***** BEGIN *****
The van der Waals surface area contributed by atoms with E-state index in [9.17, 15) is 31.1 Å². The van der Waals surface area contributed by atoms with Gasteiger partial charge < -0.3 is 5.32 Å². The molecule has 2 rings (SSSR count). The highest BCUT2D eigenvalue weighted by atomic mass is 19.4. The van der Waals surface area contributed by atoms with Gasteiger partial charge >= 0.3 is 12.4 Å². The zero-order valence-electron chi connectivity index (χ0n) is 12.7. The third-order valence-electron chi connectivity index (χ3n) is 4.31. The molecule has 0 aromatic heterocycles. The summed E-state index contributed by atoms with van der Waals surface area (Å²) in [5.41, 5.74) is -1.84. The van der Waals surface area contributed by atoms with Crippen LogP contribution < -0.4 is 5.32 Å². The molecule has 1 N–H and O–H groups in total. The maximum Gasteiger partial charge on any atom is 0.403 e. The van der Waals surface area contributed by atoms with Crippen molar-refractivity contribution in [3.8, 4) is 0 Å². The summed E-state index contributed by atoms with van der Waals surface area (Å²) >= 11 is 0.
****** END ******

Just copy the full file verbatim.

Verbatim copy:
The van der Waals surface area contributed by atoms with E-state index in [9.17, 15) is 31.1 Å². The van der Waals surface area contributed by atoms with Gasteiger partial charge < -0.3 is 5.32 Å². The molecule has 2 rings (SSSR count). The highest BCUT2D eigenvalue weighted by atomic mass is 19.4. The van der Waals surface area contributed by atoms with Gasteiger partial charge >= 0.3 is 12.4 Å². The zero-order valence-electron chi connectivity index (χ0n) is 12.7. The third-order valence-electron chi connectivity index (χ3n) is 4.31. The molecule has 0 aromatic heterocycles. The summed E-state index contributed by atoms with van der Waals surface area (Å²) in [5.41, 5.74) is -1.84. The van der Waals surface area contributed by atoms with Crippen LogP contribution < -0.4 is 5.32 Å². The molecule has 1 N–H and O–H groups in total. The maximum Gasteiger partial charge on any atom is 0.403 e. The van der Waals surface area contributed by atoms with Crippen molar-refractivity contribution in [3.8, 4) is 0 Å². The summed E-state index contributed by atoms with van der Waals surface area (Å²) >= 11 is 0.